COVINGTON — When he’s not serving and protecting, Lee Harmon can often be found rocking and rolling.
Many know Harmon as the village of Covington’s chief of police, but the United States Air Force veteran also is a veteran of the music scene, with which he’s been involved in some capacity since his wonder years in Bradford.
Growing up, Harmon always knew he wanted to be a police officer, but music was nonetheless an integral part of his upbringing.
“I grew up in a very musical family. On my mother’s side, my aunts all played piano and my father played guitar, piano and organ,” said Harmon, a 1984 Bradford High School grad who studied public communications at Upper Valley Career Center. “It just kind of grows on you. I was always interested in music and as I went on in life, the interest stayed with me.”
After learning the basics of guitar from a couple of his father’s friends who played in church, Harmon continued teaching himself to play through music books and watching other guitarists play.
“I played with bands since I was a teenager,” said Harmon, who also plays harmonica. “Then when I was in Europe in the Air Force, we had lots of people that played; people just kind of gravitate toward each other. We played for our NCO club and special events on base.”
After seven years in the Air Force, where he was a military policeman, Harmon studied criminal justice at Edison State Community College, and joined the Covington Police Department in 1994, becoming chief in 2002.
Years passed and as it is known to do, life became busy for Harmon — filled with police duties, time with his wife and children, serving on the Covington Board of Education (he’s currently the vice president), and heading the Noon Optimists Club, as well as other community involvements.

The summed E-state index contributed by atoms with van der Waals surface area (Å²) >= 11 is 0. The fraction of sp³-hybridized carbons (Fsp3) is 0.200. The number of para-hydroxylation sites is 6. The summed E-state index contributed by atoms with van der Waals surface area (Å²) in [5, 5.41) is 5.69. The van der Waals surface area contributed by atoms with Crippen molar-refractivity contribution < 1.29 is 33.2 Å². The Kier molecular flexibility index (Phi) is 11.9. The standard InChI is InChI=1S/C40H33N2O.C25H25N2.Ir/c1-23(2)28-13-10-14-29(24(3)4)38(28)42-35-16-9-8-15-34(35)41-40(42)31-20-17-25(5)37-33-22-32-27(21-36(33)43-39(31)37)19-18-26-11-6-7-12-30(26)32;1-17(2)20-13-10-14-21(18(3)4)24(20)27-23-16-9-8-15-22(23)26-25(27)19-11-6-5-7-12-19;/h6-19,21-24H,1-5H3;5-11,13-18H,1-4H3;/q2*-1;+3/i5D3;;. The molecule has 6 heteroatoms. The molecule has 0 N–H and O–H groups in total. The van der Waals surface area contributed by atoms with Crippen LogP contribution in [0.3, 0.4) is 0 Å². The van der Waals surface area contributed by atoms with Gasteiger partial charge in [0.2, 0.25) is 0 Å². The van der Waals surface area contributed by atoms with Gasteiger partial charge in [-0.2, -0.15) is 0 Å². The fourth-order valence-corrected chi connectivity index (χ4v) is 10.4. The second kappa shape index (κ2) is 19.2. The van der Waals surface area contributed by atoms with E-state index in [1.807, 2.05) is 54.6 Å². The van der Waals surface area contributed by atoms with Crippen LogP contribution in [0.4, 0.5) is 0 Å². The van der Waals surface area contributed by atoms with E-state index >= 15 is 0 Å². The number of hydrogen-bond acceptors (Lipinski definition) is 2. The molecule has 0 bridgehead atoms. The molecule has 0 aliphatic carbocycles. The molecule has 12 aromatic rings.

Music might have been on the back burner, but it was not lost in the shuffle. As Harmon said, the interest stayed with him. So it was with enthusiasm that he received the news in late 2016 from friend and fellow musician Mark Cantwil that a local cover band, Strategy, needed a guitar player.
“They gave me a call and asked me to come over and audition for the band,” Harmon recalled, adding that Strategy’s bass player, Bart Goings, was a longtime neighbor from his youth in Bradford. “They talked and liked my playing, so I was in the band.”
Strategy performs primarily in Miami and Shelby counties, frequenting area bars, the Covington Eagles, and events like Bradford Pumpkin Show and Piqua BikeFest, though a few dates will take them to Darke County and Lake St. Marys to play what Harmon calls “a little bit of everything,” including many blasts from the past and a few newer tunes.
“We play classic rock mostly, some classic country and some newer stuff,” Harmon said. “Our set list includes Johnny Cash, Tom Petty, Rick Springfield, The Doors, Rolling Stones, and a lot more.”
Harmon, whose personal favorites lean toward the bluesy rock of the Black Crowes, Bad Company and Eric Clapton, said rock’n’roll is a way to relax from the rules and rigors of police work from time to time.
“It gives me a break from my day job. It’s just a way to let off steam, and it’s very therapeutic,” he said. “I just like getting together with people and making music.”
Reach Belinda M. Paschal at firstname.lastname@example.org or (937) 451-3341